Red Hat and IBM have teamed up to make some high performance Nodes. These systems can be either Power or x86 systems. IBM also recently announced their Pure Systems and Pure Application lines of systems. These are pre-built systems with everything built, tuned and ready for your applications. You get the benifit of having IBM’s team of specialist build up and tune the systems for you which is great for time crunched projects. IBM of course charges a premium for the systems but they configurations are very flexible. You can check more on the PureSystems here.
HP says yes to Mr. Shuttleworth….
HP Announced that they have certified the 12.04 release of Ubuntu for use with their hardware. While there was never a time when it wouldn’t have run this means that support calls will get answered. This certification shows both HP commitment to Linux and the Ubuntu specificly. We love seeing HP support linux and really starting to focus on it.
Building a low power home server for less than $80….
So my friend Walt was looking for a way to store his media on his network. He had been running a freeNAS box for years but really wanted to turn off the loud power hunger 10 year old machine in the corner. So he started researching and first converted a $30 PogoPlug to ArchLinux. This worked but while surfing he found out that a GoFlex could also be converted to run ArchLinux. As he discusses this gives him two advantages. The first is internal 1GB SATA disk is going to be faster than any USB drive. The second is by having an internal disk he can assign a real swap space. It also will let things comiple faster in Arch. Check out his articles and let us know what you would do with the server.
We now have Cotton Candy and Pi ready….
That’s right Rasphberry Pi has become a reality. Well the model B version did at least. That is the one that is $35 and has 2 USB ports, 256MB of memory and an ethernet jack. If you were one of the folks lucky enough to live in the UK and get one we are seriously jealous.(OK Brian is, Joe and Corey say they have enough projects.) You had to order literally in the first minute they were on sale because they sold out that quickly. There are more being made and not one but two different vendors will be taking orders for the next round. If you check out the Rasphberry Pi Project website you can find the links to get on the waiting list. (WARNING: they are doing a server migration on 3/7/2012 so there may be issues getting to the site that day.)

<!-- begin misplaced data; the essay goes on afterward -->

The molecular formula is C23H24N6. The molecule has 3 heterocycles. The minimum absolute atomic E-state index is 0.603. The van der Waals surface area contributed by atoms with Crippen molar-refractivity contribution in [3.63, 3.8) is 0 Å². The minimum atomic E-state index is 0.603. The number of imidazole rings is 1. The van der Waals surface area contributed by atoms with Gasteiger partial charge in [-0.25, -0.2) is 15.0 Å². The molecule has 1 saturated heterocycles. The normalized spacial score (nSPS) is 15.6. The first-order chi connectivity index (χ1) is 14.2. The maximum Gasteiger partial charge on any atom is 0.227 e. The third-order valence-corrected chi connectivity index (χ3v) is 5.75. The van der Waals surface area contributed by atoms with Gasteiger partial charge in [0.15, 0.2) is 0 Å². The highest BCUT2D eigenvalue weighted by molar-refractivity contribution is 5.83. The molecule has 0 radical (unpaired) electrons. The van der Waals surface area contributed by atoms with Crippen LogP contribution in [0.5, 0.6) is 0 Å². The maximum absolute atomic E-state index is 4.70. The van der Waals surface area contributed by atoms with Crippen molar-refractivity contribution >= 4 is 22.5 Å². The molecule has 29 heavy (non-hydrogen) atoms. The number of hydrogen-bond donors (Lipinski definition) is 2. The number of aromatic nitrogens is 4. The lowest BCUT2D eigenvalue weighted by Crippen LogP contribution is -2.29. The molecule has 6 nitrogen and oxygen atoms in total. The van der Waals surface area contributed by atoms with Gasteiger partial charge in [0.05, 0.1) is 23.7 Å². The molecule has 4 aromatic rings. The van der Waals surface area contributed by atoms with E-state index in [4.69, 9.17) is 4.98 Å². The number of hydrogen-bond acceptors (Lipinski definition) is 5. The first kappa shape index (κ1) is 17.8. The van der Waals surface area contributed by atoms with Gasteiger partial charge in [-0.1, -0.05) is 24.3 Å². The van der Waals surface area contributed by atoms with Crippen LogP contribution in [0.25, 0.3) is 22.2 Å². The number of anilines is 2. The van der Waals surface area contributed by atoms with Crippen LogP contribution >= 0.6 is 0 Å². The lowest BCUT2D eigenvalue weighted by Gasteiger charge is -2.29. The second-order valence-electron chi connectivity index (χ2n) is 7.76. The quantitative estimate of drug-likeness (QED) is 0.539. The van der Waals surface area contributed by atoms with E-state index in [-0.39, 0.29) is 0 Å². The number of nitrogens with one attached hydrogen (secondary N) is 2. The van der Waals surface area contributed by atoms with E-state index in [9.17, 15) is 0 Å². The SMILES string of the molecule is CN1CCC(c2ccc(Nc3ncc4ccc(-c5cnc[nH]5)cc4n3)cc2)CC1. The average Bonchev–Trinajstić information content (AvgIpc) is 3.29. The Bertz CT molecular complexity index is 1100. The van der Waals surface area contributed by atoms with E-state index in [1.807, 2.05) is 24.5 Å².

There is another small form factor but more expensive machine called Cotton Candy that is the size of a USB Thumb Drive. It comes with more memory, a quad core Samsung ARM processor, and wifi. The cost of these features however pushes the price up to $199. Still a good deal if you need to keep a computer in your pocket. Check out the details on both machines here.
Do you want 288 Cores in a 4U rack?
Let’s just say that we do. Talk about being able to get your VM’s on. Serverwatch.com has an article about Calexeda and HP have announced that HP will be using their ARM based processors in a new line of lower power high performance computers. While these are aimed at hitting your heavy processing tasks they will work amazingly for most web site type loads where you have a whole lot of users making somewhat simple requests. These workloads make great use of multiple cores no matter what their speed. The one question we have is how much memory are we going to be able to put into the machine? For more of our comments check out the podcast.
We want some Raspberry PI….
According to this interview on Electronics Weekly the devices not only are real, 50 prototypes have been delivered, and are already running Debian. They will come in two versions to start. One will be a 128MB machine with no network and only one USB port and cost @$25. The second will have 256MB of RAM, a network port and 2 USB ports and cost @$35. Both will have a 700MHZ processor, Stereo Sound Output through a standard Headphone jack, HDMI and the old composite connection for hooking up to your TV. All of this will end up on a package the size of a credit card. The goal for the developers is to inspire the next generation to want to tinker with PC’s like the current generation did.